Everything you need to know from MLB's salary arbitration filing deadline – CBSSports.com

While it might not be the most exciting day on baseball’s offseason calendar, Friday brought a pretty significant deadline for teams and players around the league. It was the deadline for clubs and their arbitration-eligible players to file salary figures for 2018. The player filed what he feels he should be paid this coming season while the team files what they feel he should be paid. Simple, right?

There were 204 arbitration-eligible players around the league this offseason, and the vast majority of those 204 players agreed to new contracts before Friday’s deadline. That is not at all unusual. No one likes going through the arbitration process — even filing salary figures can be a pain — so the two sides do all they can to hammer out a new contract. If necessary, arbitration hearings will take place throughout February.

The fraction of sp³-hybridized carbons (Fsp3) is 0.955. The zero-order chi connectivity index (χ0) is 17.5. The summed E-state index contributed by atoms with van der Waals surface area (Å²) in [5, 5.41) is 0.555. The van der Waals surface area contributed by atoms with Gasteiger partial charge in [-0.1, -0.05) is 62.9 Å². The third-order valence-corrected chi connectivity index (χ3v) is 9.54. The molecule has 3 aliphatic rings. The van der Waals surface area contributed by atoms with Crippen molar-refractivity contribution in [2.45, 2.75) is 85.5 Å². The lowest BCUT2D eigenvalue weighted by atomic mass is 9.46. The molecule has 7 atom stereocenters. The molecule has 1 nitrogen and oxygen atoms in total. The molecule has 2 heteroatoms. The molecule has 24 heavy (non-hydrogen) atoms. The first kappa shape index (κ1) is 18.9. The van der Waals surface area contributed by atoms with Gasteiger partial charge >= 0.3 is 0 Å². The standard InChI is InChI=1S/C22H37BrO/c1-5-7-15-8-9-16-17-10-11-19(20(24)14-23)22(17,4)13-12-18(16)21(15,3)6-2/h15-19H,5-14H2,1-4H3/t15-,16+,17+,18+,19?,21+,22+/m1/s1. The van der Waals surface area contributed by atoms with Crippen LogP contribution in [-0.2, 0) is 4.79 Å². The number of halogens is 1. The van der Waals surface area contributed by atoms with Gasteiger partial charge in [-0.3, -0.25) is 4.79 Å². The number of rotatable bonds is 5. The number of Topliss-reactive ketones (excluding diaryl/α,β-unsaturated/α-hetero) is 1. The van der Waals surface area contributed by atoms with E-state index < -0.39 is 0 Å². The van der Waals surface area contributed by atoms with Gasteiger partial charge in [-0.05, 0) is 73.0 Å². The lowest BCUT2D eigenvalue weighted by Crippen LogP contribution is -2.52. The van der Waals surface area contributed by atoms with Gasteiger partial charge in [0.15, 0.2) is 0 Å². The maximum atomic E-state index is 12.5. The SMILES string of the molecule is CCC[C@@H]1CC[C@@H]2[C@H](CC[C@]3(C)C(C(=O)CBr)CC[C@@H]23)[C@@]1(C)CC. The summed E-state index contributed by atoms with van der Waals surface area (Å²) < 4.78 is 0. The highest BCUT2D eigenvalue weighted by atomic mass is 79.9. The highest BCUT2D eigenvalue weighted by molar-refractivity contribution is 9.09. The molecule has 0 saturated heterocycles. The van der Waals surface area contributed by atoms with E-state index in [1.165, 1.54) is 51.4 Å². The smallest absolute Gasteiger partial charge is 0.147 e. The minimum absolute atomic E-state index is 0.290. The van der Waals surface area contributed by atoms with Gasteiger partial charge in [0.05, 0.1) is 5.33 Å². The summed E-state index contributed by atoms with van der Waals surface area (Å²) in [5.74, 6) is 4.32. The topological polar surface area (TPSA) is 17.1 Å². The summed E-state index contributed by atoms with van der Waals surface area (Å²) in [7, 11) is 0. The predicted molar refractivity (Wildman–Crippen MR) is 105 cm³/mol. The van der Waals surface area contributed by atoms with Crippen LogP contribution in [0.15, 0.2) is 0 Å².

As a reminder, players with more than three years but less than six years of service time are eligible for arbitration. Some players can become arbitration eligible with slightly less than three full years of service time — those players are known as “Super Two” and they go through arbitration four times instead of the usual three. Players with at least six years of service time are eligible for free agency. Here is everything you need to know about arbitration salary filing day 2018:

Donaldson set an arbitration record

Prior to the 1 p.m. ET deadline, the Blue Jays and Josh Donaldson agreed to an arbitration record $23 million salary for the 2018 season. That is the largest salary ever given to a player on a one-year contract in his years of arbitration eligibility. Donaldson was arbitration-eligible for the final time and will become a free agent following this season.

It is worth noting Donaldson is

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